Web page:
Since the beginning of the summer, I’ve been mostly feeling a sense of neutrality. Definitely not unhappy, not quite happy, somewhere in between, better than ‘meh’. It doesn’t feel bad, but it does feel uncomfortable, at least sometimes. However, I suspect this is more to do with our cultural narrative surrounding happiness, than with the actual state of mind that I’m in. Culturally we’re conditioned to think that if we’re not happy, we’re unhappy, that happiness must be pursued, and unhappiness avoided (often at all costs). But I’m starting to suspect that is not actually true, and that the pursuit of happiness is in fact one of the contributing factors to unhappiness.

Thankfully it seems I’m not alone in thinking this. Psychologists like Roy Baumeister, Martin Seligman and concentration camp survivor Victor Frankl all seem to agree that meaning is separate from happiness. Crucially, while happiness is fleeting and often produced by external circumstances and events, meaning is enduring, transcending both time and the self. The interplay of meaning and happiness seem to (somewhat cruelly) describe the human condition: learning from the past and planning for the future is crucial to meaning, but happiness requires being present.

Leaving aside meaning, I want to focus on the question, if not happiness, then what? Specifically, I think we often forget that there is a lot of space between happiness and unhappiness. Towards the bottom of that space, closer to unhappiness, is the feeling of ‘meh’. Things aren’t bad per se, but they’re not good either. Staying in this space for long periods of time is not good for us, and it’s worth putting in substantial effort to getting out of this state. But in between ‘meh’ and happy is a very large space where things are not perfect, but quite good. Let’s call this space ‘contentment’.

I suspect that this is a space where many of us spend a lot of our time. In this space there are lots of good things: a stable living situation, food and shelter, satisfying employment. But there are also some bad things: maybe a lack of relationships or friendships, a bit too much work and a bit too little pay, that one coworker you simply cannot stand. And while it’s perhaps worthwhile to try and change some of these things, it’s not worth spending a large amount of time and effort. Instead, a good life requires learning to rest and abide in this space, without feeling the need to be constantly moving towards ‘happy’.

Contentment is a plateau, if unhappiness is a trench, and ‘meh’ is a plain (it’s ok, but it’s humid, floods sometimes and gets swampy), happiness is the mountain range that can sometimes seem very far away. When you’re content, the air is cooler and clearer, you can see further and get a clearer view of what’s around you. But most crucially, the ground is firm and stable, you can build and settle. That’s something you can’t do either in the swamp, or on the side of a mountain. From the plateau you can take trips to the mountains, even if you need to go down into the plains sometimes. On the plateau, you can live a life.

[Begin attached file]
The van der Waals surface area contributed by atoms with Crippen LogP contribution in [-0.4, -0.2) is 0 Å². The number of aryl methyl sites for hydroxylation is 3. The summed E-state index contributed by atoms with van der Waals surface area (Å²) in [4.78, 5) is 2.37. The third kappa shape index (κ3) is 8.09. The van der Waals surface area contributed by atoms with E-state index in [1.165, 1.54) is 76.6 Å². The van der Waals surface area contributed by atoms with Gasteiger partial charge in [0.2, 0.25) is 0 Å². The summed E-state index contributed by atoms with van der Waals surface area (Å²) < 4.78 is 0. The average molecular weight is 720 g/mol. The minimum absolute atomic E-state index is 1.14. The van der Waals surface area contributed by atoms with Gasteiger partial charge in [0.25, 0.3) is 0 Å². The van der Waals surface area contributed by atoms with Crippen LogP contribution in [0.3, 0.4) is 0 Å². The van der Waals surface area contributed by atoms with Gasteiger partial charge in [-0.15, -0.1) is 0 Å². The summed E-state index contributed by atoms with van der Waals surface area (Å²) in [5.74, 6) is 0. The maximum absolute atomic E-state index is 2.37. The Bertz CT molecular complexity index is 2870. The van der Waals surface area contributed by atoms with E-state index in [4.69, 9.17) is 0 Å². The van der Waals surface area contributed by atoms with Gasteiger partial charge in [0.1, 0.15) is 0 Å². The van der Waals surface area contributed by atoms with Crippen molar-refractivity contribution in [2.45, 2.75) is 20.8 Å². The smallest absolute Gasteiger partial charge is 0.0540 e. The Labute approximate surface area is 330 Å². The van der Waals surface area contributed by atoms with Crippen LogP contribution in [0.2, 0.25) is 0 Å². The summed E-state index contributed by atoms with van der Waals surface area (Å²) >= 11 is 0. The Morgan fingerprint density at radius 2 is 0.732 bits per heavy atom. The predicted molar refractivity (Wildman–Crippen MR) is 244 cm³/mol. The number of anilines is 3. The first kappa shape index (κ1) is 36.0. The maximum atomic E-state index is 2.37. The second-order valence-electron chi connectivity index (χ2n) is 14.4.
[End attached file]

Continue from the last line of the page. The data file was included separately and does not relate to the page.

We've had a couple days of actually good summer weather here, though we have a week of cloudiness to look forward to. I've been using the good weather to replenish my Vitamin D stores. Yesterday I ended up walking for 5 miles, got some ice cream, ate it outside and took a chunk out of my backlog of Brain Pickings articles. And that brings us to our first selection of the week:

The Woman Who Saved the Hawks

Though ostensibly focused on pioneering conservator Rosalie Edge, and her featuring in the book Beloved Beasts, Brain Pickings writer Maria Popova gives us also gives us a glimpse into the start of the conservation movement, through the eyes of Edge, Rachel Carson, and a number of both beautiful and horrifying images of birds. My long walk yesterday took me through some protected wetlands, and yes, gave me glimpses of a number of birds along the way, making this article particularly timely.

How to Find Focus

Like a lot of people, the last few years have done a number on my ability to focus. Even before the pandemic and political turmoil of 2020 and early 2021, doomscrolling, the addictive, engineered dopamine hits of social media threatened to make any kind of deep focus a thing of the past. While I'm working on improving my focus in the short time (mostly by staying offline as much as possible), this article talks about focus on longer timescales: focus (or perhaps more accurately, direction) can be a result of exploring a number of options first, and then deciding which ones are best for you.

In Times of Crisis, Draw Upon the Strength of Peace

While I've been enjoying the last few days, it's not lost on me that we live in complicated times (socially, politically, environmentally) and that we are likely to continue to do so for the foreseeable future. These times will be marathons, not sprints, especially if we want to achieve lasting positive change, and not just survival. In that light, it's important to “put on your own oxygen mask first”, make sure you do the things needed to ground yourself and maintain your own sanity and safety. As this article tells us, there is no way to peace, peace is the way. (An Anti-Mandalorian credo of sorts?)